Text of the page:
5. This is just a cover up to make Congress feel like they are actually doing something about immigration reform. Fix the real problem which are our immigration laws. Don’t mask it with this feel good political garbage that is the DREAM Act. I am not saying these kids shouldn’t be treated like American Citizens. I am saying fix the immigration laws so that they are or can become citizens and we don’t need to have yet another useless bill that gives incentives for more illegals to come to this country.

    The use of the threat of bringing back the military draft, which this act has in it, is typical political fear tactics to get people on board with it. The idea that you join the military to become a citizen sounds like something straight out of a sci-fi movie. Congress if you want to keep a volunteer army, change your foreign policy so that we don’t police the world through our military and end up in two “wars” like we are now.

  6. We do need to pass the DREAM act. These young people deserve the same opportunities that American young people get. They are just as American as I am the only difference is that their parents reside here illegally. I am in close contact with multiple individuals that the passing of this legislation would change the course of their lives.
    I am very taken aback at the fact that many of the people who oppose of this bill claim that we need to take care of the true Americans first and that they would be taking the college spots that true Americans deserve. America is famous for being the land of opportunity, I would hope that this means opportunity for all and not just people that happen to be born here. Being an American citizen is a privilege, it does not make you more deserving than everyone else. These young people deserve a chance just as much as anyone else, and it is limiting America by limiting them.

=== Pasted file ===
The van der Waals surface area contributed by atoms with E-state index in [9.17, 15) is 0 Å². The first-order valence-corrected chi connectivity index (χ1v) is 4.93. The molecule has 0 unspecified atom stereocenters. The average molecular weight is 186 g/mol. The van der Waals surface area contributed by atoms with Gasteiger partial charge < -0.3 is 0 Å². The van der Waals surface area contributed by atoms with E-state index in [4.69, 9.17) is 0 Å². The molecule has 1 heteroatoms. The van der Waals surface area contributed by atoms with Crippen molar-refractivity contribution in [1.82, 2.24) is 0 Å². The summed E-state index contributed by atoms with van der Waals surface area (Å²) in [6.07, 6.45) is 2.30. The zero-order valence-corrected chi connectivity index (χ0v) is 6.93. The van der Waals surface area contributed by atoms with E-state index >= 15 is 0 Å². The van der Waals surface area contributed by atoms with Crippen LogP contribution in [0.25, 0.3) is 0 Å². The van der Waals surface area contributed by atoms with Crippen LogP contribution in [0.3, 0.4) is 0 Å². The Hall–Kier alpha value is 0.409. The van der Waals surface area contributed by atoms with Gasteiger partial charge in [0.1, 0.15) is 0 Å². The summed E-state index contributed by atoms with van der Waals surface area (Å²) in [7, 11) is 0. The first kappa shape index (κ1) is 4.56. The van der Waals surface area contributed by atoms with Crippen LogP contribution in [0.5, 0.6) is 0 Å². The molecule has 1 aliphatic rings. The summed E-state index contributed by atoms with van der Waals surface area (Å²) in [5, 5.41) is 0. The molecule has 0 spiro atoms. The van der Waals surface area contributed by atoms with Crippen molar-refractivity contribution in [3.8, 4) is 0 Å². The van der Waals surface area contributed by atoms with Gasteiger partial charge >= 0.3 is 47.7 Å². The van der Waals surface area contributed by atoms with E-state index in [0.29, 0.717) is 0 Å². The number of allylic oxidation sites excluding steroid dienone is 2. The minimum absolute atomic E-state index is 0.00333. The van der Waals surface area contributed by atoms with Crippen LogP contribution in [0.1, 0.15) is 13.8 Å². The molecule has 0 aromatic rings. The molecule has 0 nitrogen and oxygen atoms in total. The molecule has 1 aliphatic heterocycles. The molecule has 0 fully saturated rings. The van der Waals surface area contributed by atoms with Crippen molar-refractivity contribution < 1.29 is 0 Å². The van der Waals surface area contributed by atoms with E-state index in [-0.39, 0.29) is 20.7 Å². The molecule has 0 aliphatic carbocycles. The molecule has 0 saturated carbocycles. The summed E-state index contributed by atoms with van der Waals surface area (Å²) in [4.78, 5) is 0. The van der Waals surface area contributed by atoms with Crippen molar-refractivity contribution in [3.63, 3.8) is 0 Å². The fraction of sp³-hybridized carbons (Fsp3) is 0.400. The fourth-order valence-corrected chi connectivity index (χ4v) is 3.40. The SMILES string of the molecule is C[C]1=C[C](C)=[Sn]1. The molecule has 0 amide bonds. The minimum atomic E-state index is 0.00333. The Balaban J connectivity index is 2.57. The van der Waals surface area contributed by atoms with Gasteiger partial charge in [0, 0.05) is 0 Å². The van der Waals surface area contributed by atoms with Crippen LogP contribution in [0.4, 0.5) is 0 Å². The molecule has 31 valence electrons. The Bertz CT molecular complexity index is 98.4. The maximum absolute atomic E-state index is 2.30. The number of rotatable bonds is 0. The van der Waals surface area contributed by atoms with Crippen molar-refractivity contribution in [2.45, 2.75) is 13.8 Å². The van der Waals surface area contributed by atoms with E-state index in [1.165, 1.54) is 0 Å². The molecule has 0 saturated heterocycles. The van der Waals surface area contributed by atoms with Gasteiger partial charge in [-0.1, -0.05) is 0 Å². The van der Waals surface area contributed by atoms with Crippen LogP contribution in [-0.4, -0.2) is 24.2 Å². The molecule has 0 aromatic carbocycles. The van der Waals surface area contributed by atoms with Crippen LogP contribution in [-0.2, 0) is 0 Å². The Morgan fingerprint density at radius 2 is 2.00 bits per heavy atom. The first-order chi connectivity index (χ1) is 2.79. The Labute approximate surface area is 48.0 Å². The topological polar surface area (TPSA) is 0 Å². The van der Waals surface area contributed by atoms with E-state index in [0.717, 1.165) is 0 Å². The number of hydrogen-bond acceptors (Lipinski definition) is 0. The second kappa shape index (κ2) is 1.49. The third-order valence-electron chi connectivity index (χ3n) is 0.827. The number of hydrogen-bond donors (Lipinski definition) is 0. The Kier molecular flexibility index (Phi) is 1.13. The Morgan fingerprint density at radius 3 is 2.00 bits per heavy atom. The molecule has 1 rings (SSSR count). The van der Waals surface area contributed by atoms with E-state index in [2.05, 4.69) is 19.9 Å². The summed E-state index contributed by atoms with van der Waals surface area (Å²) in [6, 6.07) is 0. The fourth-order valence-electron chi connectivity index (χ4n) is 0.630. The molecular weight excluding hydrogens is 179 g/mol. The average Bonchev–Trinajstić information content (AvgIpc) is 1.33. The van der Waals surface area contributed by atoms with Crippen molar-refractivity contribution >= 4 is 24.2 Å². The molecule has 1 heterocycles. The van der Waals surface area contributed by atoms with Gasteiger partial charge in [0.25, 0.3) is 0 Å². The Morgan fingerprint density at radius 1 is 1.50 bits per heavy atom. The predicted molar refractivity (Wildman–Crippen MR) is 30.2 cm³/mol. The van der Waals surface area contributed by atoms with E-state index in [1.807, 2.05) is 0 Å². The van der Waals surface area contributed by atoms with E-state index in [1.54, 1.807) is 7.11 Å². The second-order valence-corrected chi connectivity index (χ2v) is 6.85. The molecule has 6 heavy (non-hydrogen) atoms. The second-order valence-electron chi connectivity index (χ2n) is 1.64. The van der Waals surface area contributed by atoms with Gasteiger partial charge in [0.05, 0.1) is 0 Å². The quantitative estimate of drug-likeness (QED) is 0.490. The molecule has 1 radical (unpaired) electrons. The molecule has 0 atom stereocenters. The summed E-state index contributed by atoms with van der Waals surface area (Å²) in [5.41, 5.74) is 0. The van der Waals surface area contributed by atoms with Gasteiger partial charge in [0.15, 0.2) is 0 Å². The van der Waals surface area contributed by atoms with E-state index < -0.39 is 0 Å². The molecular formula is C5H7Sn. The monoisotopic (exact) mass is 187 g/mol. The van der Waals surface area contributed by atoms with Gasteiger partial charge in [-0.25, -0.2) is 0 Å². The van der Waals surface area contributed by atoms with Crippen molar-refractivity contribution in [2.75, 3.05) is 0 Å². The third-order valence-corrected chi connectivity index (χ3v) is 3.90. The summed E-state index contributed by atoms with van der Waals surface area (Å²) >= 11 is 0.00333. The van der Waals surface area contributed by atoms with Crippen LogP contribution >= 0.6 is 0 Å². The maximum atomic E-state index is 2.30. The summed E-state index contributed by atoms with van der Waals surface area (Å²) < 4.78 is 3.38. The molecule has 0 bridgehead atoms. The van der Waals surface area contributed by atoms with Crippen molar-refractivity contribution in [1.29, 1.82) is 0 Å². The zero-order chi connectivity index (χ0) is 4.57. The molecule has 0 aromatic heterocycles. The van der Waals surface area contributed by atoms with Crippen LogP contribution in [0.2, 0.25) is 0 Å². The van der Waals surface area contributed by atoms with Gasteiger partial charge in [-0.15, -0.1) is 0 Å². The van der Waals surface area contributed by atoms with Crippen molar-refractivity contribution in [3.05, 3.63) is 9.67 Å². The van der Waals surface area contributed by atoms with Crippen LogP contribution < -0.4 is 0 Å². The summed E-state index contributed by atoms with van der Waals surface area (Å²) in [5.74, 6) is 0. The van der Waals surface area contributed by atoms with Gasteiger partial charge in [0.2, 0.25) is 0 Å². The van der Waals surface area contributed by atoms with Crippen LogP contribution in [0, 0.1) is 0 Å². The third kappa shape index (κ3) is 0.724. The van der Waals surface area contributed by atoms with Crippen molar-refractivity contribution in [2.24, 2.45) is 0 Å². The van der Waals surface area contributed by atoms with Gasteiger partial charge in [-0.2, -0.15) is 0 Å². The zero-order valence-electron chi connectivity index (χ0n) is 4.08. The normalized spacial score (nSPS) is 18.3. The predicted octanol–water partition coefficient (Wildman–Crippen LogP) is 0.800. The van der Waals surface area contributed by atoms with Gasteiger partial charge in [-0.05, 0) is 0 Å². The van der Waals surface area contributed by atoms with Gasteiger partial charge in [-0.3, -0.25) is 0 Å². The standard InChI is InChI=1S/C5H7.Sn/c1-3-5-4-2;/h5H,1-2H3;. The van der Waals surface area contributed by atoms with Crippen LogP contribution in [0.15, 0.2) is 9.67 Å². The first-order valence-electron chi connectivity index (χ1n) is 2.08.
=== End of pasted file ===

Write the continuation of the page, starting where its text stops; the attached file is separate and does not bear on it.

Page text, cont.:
PS: Jerry, the all caps is quite annoying

  7. DREAM WOULD NOT STRENGTHEN ANYTHING AS OF NOW!INSTEAD OF PASSING ANOTHER USELESS BILL, LETS TAKE CARE OF OUR STRUGGLING WORK FORCE NOW, GET EVERYONE BACK ON THEIR FEET AND GET OUR NATION BACK WHERE IT BELONGS ..AT THE TOP.. LETS NOT KEEP GOING BACKWARDS. POLITICIANS THINK THEY KNOW EVERYTHING, BUT YOU HAVE NO CLUE WHEN IT COMES DOWN TO OUR WORKERS AND ECONOMY. COME LIVE AMONG US FOR A CHANGE AND YOU WILL REALIZE YOU NEED TO PUT ” OUR CITIZENS FIRST ” GET A CLUE

  8. 1. The post wants us to choose between passing the DA and having “struggling workers moving from one under-the-table job to another.” Isn’t that a false choice? Surely, the DOE must have enough smart people that they could come up with at least a third choice for us. For instance, some sort of repatriation program. That way those *foreign citizens* could help build up their own countries and we’d stop braindraining and hollowing out Mexico and other countries. Is it that the DOE isn’t smart enough to come up with such a plan, or are they just trying to mislead?

    2. The WaPo recently reported “the College of Southern Nevada last fall turned away 5,000 students who sought classes that were filled” and had other statistics about how many American citizens are unable to attend community college. Instead of concentrating on that, the DOE would make the situation for American citizens even worse by increasing the competition for scarce college slots.

    The DOE needs to understand that those it’s advocating for are *foreign citizens*. That doesn’t mean they should be abused, but the DOE needs to put American citizens first instead of helping *foreign citizens* at the expense of American citizens.